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109 pages - 700 questions to decide | 42 comments | Create New Account
Comments belong to whoever posts them. Please notify us of inappropriate comments.
109 pages - 700 questions to decide
Authored by: ChrisP on Tuesday, August 21 2012 @ 04:58 PM EDT
In Oracle vs Google with only 3 to 4 questions, none of the Jury's decisions
survived post-judgement. APIs were determined to be non-copyrightable, the range
check was trivial and worth nothing and the 8 files was reversed on a JMOL. Why
did they bother with a trial by jury?

We saw in Novell vs SCO that Novell lost a judgement in their favour on appeal
because they did not preserve the right to argue for it post-judgement.

So here then we can expect both sides to put in motions post-judgement on all
700 answers whichever way they went. Judge Koh's work is not yet done.

---
Gravity sucks, supernovae blow!

[ Reply to This | Parent | # ]

109 pages
Authored by: betajet on Tuesday, August 21 2012 @ 05:04 PM EDT
So if the jury simply decide that nobody infringed, they can just go home and
can ignore the damage instructions, right?

I like the way Oracle v. Google made damages a separate phase of the trial, so
the jury knew they'd go home at least a week early if they decided that Goggle
hadn't infringed.

IMO there's clear and convincing evidence that Apple hasn't been damaged by
anybody given its current stock valuation.

[ Reply to This | Parent | # ]

No reasonable jury
Authored by: Anonymous on Tuesday, August 21 2012 @ 05:09 PM EDT
would tolerate the reading of the instructions.

Are we primed for the appeal now?

[ Reply to This | Parent | # ]

109 pages, plus another 22.
Authored by: dio gratia on Tuesday, August 21 2012 @ 05:11 PM EDT
The tentative jury verdict form (docket item 1870) is 22 pages long has 36
questions and somewhere close to 680 sub questions total.

I'd expect the jury would do some rough metrics before deciding the effort is
intractable. You never can tell they might already be unanimous or nearly so
walking in.

How long it takes may be a balance of preconceptions on the close of testimony
versus duty outlined in the instructions.

We could be regaled by twitter comments for weeks or months on questions and
requests for read back. Think how much money might be implied having respective
counsel cooling their heels waiting for questions or even a verdict.

It'd be entertaining after all that to end up with a mistrial for jury question
intractability. Any juror public comments might be sublime.

[ Reply to This | Parent | # ]

Cooking it in the oven could help
Authored by: Anonymous on Tuesday, August 21 2012 @ 05:52 PM EDT
It dries the pages out making them easier to rip. That is how people manage the
trick of ripping phone books in half. This thing is a bit smaller than a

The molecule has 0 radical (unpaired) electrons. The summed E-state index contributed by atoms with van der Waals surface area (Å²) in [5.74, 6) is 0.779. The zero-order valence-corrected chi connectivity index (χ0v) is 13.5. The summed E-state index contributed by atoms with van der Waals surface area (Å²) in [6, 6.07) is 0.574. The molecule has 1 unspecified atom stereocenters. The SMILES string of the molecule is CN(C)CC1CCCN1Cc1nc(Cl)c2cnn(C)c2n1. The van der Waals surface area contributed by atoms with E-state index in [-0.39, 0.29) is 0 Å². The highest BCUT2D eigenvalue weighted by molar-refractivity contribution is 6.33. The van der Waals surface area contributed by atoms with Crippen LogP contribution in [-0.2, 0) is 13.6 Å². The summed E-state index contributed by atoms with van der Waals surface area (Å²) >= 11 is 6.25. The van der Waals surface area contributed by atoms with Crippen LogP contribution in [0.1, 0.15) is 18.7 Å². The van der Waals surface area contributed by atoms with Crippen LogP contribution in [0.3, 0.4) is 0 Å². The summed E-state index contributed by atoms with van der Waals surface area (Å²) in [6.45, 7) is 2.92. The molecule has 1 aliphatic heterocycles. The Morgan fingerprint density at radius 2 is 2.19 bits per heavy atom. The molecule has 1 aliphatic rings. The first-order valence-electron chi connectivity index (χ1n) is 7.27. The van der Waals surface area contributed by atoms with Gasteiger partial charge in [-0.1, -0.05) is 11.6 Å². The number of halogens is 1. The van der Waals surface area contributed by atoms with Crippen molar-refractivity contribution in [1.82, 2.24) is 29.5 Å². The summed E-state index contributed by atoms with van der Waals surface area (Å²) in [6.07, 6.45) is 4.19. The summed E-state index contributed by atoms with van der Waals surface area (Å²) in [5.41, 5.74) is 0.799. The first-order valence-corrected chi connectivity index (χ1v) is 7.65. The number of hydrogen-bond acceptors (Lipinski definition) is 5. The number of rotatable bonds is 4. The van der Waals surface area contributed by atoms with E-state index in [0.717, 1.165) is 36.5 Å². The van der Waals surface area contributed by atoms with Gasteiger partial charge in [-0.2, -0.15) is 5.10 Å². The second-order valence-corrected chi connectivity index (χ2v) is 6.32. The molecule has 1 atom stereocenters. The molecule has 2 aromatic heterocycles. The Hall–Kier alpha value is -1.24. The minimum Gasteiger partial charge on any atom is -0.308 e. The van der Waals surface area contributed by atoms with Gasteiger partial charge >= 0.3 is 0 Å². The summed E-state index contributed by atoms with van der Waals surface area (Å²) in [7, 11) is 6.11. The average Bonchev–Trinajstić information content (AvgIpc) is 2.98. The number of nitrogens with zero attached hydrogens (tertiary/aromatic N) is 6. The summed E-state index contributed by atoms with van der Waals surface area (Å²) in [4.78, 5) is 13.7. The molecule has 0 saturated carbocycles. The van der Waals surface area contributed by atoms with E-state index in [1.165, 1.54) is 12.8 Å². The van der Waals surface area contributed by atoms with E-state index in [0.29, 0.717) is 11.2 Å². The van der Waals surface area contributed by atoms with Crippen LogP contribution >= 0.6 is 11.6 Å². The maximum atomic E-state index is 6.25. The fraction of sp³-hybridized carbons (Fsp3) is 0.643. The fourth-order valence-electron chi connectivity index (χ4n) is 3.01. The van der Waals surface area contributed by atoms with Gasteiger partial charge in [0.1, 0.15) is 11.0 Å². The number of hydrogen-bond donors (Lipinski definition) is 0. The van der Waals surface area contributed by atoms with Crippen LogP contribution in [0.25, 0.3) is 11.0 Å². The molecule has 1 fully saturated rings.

phonebook, but at 109 pages I suspect most Jurors wouldn't be able to rip it in
half.

[ Reply to This | Parent | # ]

109 pages
Authored by: Anonymous on Tuesday, August 21 2012 @ 06:22 PM EDT

If I were on this jury, I would seriously consider invoking the eight amendment
(cruel and unusual punishment) and walking out.

Either that, or just say everybody loses right away so I wouldn't have to decide
on anything else.

[ Reply to This | Parent | # ]

109 pages
Authored by: ais523 on Tuesday, August 21 2012 @ 06:52 PM EDT
I just read the whole thing. It's not as bad as it sounds; most of the 109 pages are empty space. The instructions look like a summarization of the relevant laws (not being a lawyer, I can't tell whether they are or not, but imagine we would have heard strenuous objections if they weren't); I got bored only around halfway through, which is not nearly as bad as I thought, but kept on going, and learned quite a bit. The problem is just that there's so much going on in the case! It very much looks like both sides have piled on all the defences and counterattacks they can think of, and the poor jury have to be taught the details of all the relevant laws to decide which ones work.

[ Reply to This | Parent | # ]

The Fortune (1975)
Authored by: betajet on Tuesday, August 21 2012 @ 07:20 PM EDT
Number one on my list of movies not available on DVD in the USA is The Fortune (1975) starring Stockard Channing, Jack Nicholson, and Warren Beatty. It takes place in the 1920s, with the Mann Act and Prohibition in full force. There's a wonderful scene where they decide to rent a Southern California bungelow from Mrs. Gould (character actress Florence Stanley), who then recites from memory an interminably long list of rules, things like:
After you take a shower, always wipe down the walls with a towel. It's so easy to do, and only takes a minute.
As this goes on and on, the camera pans across the bored-out-of-their-skulls faces of our heroes and heroine, clearly wondering if this painful episode will ever end.

Great movie, marketed as "Handsomer than Laurel and Hardy, sexier than the Marx Brothers, but not as smart as the Three Stooges."

[ Reply to This | Parent | # ]

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